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Freudian Dictionary

The necessary mental pre-condition of sleep is the concentration of the ego upon the wish to sleep and the withdrawal of psychical energy from all the interests of life; since at the same time all the paths of approach to motility are blocked, the ego is also able to reduce the expenditure of energy by which at other times it maintains the repressions. [1]

The state of sleep makes dream-formation possible by reducing the endopsychic censorship.[2]

The thought-impulses continued into sleep may be divided into the following groups:

  1. Those which have not been completed during the day, owing to some accidental cause.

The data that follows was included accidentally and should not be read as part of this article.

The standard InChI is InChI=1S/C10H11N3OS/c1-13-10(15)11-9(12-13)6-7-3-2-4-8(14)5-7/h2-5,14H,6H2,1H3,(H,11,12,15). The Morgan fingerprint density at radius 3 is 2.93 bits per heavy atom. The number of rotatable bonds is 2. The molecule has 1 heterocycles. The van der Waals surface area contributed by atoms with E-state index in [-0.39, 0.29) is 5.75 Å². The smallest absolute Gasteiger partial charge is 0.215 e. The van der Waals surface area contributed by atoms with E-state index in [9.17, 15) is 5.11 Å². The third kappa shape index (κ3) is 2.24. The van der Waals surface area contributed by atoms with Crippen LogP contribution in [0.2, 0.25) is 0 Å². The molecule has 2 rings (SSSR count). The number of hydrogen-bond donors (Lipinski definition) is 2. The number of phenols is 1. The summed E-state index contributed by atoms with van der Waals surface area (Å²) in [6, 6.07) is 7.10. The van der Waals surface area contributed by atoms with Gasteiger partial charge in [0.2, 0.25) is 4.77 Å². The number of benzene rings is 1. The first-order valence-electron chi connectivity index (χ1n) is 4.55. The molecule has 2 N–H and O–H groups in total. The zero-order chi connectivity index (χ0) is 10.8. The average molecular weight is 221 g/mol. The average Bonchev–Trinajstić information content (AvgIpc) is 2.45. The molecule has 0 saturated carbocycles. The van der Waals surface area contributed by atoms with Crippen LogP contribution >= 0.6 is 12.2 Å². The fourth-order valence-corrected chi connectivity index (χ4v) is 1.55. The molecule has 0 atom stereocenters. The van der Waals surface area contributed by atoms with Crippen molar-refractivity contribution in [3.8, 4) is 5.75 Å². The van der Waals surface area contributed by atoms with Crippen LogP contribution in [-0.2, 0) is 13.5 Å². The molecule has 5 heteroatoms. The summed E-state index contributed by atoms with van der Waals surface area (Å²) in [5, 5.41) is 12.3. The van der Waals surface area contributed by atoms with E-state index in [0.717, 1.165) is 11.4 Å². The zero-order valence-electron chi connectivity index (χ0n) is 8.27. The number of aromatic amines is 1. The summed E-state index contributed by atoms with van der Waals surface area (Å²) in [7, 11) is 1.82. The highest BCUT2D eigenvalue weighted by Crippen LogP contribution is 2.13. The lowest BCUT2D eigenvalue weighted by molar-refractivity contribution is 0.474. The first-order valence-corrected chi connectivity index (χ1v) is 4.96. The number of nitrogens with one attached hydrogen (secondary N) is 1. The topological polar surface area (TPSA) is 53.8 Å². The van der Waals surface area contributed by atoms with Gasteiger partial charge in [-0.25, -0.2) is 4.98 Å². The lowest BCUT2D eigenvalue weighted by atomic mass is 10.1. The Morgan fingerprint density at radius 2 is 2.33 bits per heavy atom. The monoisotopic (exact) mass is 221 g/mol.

2. Those which have been left uncompleted because our mental powers have failed us, i.e. unsolved problems.
  3. Those which have been turned back and suppressed during the day. This is reinforced by a powerful fourth group:
  4. Those which have been excited in our Ues. during the day by the workings of the Pes; and finally we may add a fifth, consisting of:
  5. The indifferent impressions of the day, which have therefore been left unsettled.[3]

The state of sleep represents a turning away from the real external world, and thus provides a necessary condition for the development of a psychosis.[4]

The fact of dream-censorship shows that enough repressive resistance remains operative even during sleep.[5]

Sleep as Return to the Womb

We shall be justified in saying that there arises at birth an instinct to return to the intrauterine life that has been abandoned-an instinct to sleep. Sleep is a return of this kind to the womb.[6]